In the course of years of giving seminars to both American and Indian teams working together, I have found recurring themes and incidents that point to underlying cross-cultural differences in mindset, values and approach to business interactions.
In multiple interviews with outsourcing providers and buyers of outsourced services clientswe learned that poor Change Management and Governance are the most systemic — and far reaching — of all the mistakes that can occur.
Experience shows us that managers and project leaders tend to excel at domain knowledge, vendor and portfolio management, rather than Change Management itself. Why are Change Management and Governance critical business issues? Outsourcing agreements can fail to achieve intended benefits, not because the goals were ill-conceived but because of poor planning and execution, even cultural intransigence.
The benefits of outsourcing come through the successful introduction and sustainment of change — a continuous commitment rather than a one-time event. However, making change happen successfully is one of the more difficult aspects of organizational leadership and corporate management.
For this reason, we are highlighting the commonly encountered problems that impede successful outsourcing implementations and, in particular, undermine changes required to achieve expected results. Top 10 Problems with Outsourcing Implementations As part of our commitment to improve the outsourcing industry through our Innovation Agenda, TPI set out to identify common client problems in outsourcing implementations.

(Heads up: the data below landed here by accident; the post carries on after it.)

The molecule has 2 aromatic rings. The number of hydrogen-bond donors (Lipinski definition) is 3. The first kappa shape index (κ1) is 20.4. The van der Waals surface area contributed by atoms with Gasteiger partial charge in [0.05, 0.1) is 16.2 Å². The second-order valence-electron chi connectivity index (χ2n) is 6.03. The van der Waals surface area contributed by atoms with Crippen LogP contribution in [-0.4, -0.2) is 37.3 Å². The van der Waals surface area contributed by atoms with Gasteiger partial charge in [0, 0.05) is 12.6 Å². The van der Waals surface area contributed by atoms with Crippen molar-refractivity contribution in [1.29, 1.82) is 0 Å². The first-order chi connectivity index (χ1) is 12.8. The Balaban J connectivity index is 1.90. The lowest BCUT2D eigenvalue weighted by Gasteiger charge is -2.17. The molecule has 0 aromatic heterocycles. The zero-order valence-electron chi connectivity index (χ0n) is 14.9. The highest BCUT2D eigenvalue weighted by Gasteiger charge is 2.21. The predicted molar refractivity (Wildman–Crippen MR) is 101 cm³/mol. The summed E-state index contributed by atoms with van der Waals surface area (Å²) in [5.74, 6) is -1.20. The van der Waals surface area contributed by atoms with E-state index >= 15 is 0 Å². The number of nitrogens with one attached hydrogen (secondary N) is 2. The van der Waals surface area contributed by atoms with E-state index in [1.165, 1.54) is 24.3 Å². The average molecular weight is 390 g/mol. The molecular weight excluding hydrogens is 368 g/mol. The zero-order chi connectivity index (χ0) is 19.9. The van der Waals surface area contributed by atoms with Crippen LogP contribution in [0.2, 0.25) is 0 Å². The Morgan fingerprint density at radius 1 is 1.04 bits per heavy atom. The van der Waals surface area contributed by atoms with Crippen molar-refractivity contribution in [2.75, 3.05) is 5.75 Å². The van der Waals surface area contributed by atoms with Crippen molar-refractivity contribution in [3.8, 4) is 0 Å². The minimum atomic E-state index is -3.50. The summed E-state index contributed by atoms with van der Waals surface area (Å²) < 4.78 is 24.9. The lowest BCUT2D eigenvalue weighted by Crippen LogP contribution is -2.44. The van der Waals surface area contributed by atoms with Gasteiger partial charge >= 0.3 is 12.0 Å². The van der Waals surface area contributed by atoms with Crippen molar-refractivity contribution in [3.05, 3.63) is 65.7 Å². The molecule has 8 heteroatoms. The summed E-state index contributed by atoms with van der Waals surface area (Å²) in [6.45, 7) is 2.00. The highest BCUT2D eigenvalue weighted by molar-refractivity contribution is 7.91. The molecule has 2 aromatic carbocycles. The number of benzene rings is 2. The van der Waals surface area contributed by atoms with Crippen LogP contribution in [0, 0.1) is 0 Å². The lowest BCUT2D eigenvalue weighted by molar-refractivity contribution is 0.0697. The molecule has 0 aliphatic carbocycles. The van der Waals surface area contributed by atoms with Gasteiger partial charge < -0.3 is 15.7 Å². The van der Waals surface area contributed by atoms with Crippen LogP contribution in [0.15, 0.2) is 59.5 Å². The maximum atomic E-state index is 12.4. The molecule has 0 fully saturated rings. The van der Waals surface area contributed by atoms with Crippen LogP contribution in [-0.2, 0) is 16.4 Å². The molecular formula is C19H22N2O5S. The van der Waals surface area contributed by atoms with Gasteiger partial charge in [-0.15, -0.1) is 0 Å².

Our goal was to identify these problems and then "work backward" to identify actions that could prevent or mitigate these problems. We defined "outsourcing implementation" to be the first months that a change occurs in an outsourcing relationship.
The outsourcing implementation is when "the rubber meets the road. Required planning should already be defined in order to initiate the change including all contract negotiations and implementation preparations by the client and service provider[s].
The future groundwork is laid for the enterprise-wide relationship between the client and service provider i. The final result of our efforts is a "Top 10" list of client problems with outsourcing implementations.
Simply put, clients and service providers are not operationally prepared to work together after contract signing. Having processes and decision rights rated as the biggest problem may seem surprising given the possibility for high emotion and behavioral change that comes with outsourcing.
The problem occurs if new processes and decision rights have not been well-designed or socialized. Does it go directly to the provider, and if so, how? What documentation or justification is required for the service request? Are any new approvals required either within the client organization or by the service provider?
What about "emergency" change requests — are these acted on immediately, and what constitutes an "emergency"? Already an SSON member? The outsourcing contract is not intended to be nor should it be an operations manual; therefore additional work is required to design and communicate changes.
Little or No Support From Client Leaders Receiving Services Another significant problem that exists in many outsourcing implementations is the lack of buy-in from senior client leaders who will be recipients of the outsourcing services. This can result in active or passive resistance to the entire outsourcing model; create the desire for "special treatment" or opt-out from the outsourcing services, and results in business case deterioration.